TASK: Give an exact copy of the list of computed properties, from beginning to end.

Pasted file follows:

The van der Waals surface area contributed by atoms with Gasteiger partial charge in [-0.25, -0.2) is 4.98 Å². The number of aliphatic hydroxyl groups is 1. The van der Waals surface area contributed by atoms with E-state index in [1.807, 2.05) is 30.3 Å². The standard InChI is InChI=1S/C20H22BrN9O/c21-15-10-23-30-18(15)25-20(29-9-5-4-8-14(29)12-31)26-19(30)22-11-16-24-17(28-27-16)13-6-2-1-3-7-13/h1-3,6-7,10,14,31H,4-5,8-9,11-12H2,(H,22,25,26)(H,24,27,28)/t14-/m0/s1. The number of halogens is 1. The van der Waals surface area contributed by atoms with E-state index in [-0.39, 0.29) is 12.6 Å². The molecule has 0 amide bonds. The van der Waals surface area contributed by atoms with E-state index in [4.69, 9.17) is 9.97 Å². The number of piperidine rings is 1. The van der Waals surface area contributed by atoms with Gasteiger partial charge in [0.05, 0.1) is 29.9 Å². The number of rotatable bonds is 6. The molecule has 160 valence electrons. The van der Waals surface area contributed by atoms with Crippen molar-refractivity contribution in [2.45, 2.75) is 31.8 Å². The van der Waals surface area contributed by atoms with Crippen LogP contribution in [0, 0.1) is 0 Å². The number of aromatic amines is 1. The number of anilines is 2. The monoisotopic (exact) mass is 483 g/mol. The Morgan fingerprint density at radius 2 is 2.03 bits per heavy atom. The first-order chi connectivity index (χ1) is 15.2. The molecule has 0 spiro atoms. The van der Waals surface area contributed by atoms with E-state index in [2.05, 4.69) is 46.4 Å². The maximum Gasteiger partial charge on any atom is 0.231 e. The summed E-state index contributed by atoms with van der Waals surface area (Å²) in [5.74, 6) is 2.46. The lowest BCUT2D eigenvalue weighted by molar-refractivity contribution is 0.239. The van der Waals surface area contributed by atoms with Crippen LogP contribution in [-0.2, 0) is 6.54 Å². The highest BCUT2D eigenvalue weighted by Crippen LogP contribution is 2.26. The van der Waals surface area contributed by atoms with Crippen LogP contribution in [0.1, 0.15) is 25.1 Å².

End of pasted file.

The van der Waals surface area contributed by atoms with Gasteiger partial charge in [-0.25, -0.2) is 4.98 Å². The number of aliphatic hydroxyl groups is 1. The van der Waals surface area contributed by atoms with E-state index in [1.807, 2.05) is 30.3 Å². The standard InChI is InChI=1S/C20H22BrN9O/c21-15-10-23-30-18(15)25-20(29-9-5-4-8-14(29)12-31)26-19(30)22-11-16-24-17(28-27-16)13-6-2-1-3-7-13/h1-3,6-7,10,14,31H,4-5,8-9,11-12H2,(H,22,25,26)(H,24,27,28)/t14-/m0/s1. The number of halogens is 1. The van der Waals surface area contributed by atoms with E-state index in [-0.39, 0.29) is 12.6 Å². The molecule has 0 amide bonds. The van der Waals surface area contributed by atoms with E-state index in [4.69, 9.17) is 9.97 Å². The number of piperidine rings is 1. The van der Waals surface area contributed by atoms with Gasteiger partial charge in [0.05, 0.1) is 29.9 Å². The number of rotatable bonds is 6. The molecule has 160 valence electrons. The van der Waals surface area contributed by atoms with Crippen molar-refractivity contribution in [2.45, 2.75) is 31.8 Å². The van der Waals surface area contributed by atoms with Crippen LogP contribution in [0, 0.1) is 0 Å². The number of aromatic amines is 1. The number of anilines is 2. The monoisotopic (exact) mass is 483 g/mol. The Morgan fingerprint density at radius 2 is 2.03 bits per heavy atom. The first-order chi connectivity index (χ1) is 15.2. The molecule has 0 spiro atoms. The van der Waals surface area contributed by atoms with E-state index in [2.05, 4.69) is 46.4 Å². The maximum Gasteiger partial charge on any atom is 0.231 e. The summed E-state index contributed by atoms with van der Waals surface area (Å²) in [5.74, 6) is 2.46. The lowest BCUT2D eigenvalue weighted by molar-refractivity contribution is 0.239. The van der Waals surface area contributed by atoms with Crippen LogP contribution in [-0.2, 0) is 6.54 Å². The highest BCUT2D eigenvalue weighted by Crippen LogP contribution is 2.26. The van der Waals surface area contributed by atoms with Crippen LogP contribution in [0.1, 0.15) is 25.1 Å².